So much of that is determined by the implementation and for us as a vendor it’s difficult to know what our responsibility is.
What is your understanding of GDPR when it comes to commerce, such as: if a customer asks for their data to be deleted and then later requests a refund or tries to return products to change them for a different size. If the data was removed or obfuscated is this something to be handled by T&Cs at the point of deletion or do they still have a right to returns and refunds after their data is removed?
Brandon: Yeah, so that’s a good technical thing and the simple answer needs to be that your refund policy is going to need to be adjusted to include a permission to say that if you’ve requested to be deleted then you’re also opting out of the option to get refunded because we won’t have any information about your order anymore.
Leslie: This is a good example of where your client needs to talk with a Solicitor about this because the right to have your data deleted actually has a big * next to it where the client can have a legitimate business interest in keeping the data. For us for example, in the terms and conditions, we will honour your request to delete all of your Craft ID data until you transfer the license.
The moment you transfer the license, we and other third-parties have a legitimate business interest in the personal data that you share with us to run a legal audit against the chain of ownership on that business license.
Once you make that transfer we cannot delete your data from that and a third-party will always have access to it. You transfer your license to the client and that client eventually transfers it again, every time that license is transferred, the name and email of the original purchaser will always be available because we need that to show legal transfer of the license between parties. It’s unique to us an our implementation, and that’s less a technical thing that we have to figure out and more of a, “oh, we need to have an attorney that understands GDPR, write up these T&Cs, and make sure we’re getting the proper consent to those T&Cs at the time of purchase or at the time of transfer.”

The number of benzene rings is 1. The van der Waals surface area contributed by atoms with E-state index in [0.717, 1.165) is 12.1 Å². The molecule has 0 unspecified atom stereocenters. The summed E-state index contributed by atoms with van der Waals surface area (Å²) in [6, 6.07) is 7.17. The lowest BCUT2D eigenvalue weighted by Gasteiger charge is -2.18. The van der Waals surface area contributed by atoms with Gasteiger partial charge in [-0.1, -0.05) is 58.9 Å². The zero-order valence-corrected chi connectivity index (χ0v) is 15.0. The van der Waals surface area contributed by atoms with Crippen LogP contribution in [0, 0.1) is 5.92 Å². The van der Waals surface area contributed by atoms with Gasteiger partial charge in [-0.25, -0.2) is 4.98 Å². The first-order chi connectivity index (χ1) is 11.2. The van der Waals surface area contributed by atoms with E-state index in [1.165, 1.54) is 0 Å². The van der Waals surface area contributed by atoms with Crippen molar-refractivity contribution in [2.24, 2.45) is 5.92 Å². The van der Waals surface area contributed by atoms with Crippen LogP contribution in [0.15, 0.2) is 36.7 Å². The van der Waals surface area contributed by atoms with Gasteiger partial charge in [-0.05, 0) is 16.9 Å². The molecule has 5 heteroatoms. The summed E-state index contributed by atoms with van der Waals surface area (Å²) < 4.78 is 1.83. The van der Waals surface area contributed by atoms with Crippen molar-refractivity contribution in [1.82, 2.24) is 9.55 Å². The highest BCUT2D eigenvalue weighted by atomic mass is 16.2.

It would be the same thing for Commerce. The specifics of how that would work would depend on the type of commerce your client is doing and the T&Cs on that site. That’s an area where it would make sense that, since Commerce is capturing some of that for the transaction, that it would be good to have some sort of tool for an Admin on the site to be able to easily export that data, or delete that data, or make it available.
Are there any plans to add some form of encryption to the database (eg. an encrypted fieldtype), or certain database fields for data at rest (or in dump files)? What are other platforms doing around potential for personal data in the database? Is this level of encryption even feasible?
Brandon: There’s no specific plans for any of that.
People have requested that we store things in an encrypted way and there’s not really a good technical way to do this. You want to continue using the database for the things that the databases are good for, so we’re kind of dumbfounded with the encryption stuff to be honest; how we would go about that, what the benefit would be, and if you’re going to encrypt things the key for the encryption need to live on the same server that’s connected to the database so if someone is hacking in then they’re going to have access to both of those things so we’re not really sure what the security benefit is either.
But it has been brought up before.
Leslie: If it’s an EU IP to fork that data into a separate user database, so even if it wasn’t encrypted thar customer information could be siloed - the only CMSs we know are doing that are at the enterprise level and that type of feature is a legitimate request but it comes back to, we have a $300 product. And because there’s not a technical spec to map against, if we did something like that it would probably not be a core feature and it probably would be expensive to make clients really think about whether there’s a legitimate need on this or not.
What is the best way to get in touch with you if we have more questions?
Leslie: email@example.com Especially on the GDPR stuff - just let us know what is going to be helpful as you all get more and more requests from clients please do let us know.
Be sure to check out the other instalments in this series to learn more too:
- Ep 1: The Launch of Craft 3
- Ep 2: Craft Roadmap & Competitors
- Ep 3: Craft Plugins & Support
- Ep 4: Craft & GDPR (this one)
- Ep 5: Craft Commerce 2
If you have any questions about GDPR, Craft CMS, or the web in general, please get in touch firstname.lastname@example.org
Or feel free to come along to the next Craft CMS Manchester Meetup that we organise to hear what's new and meet some of the Craft community.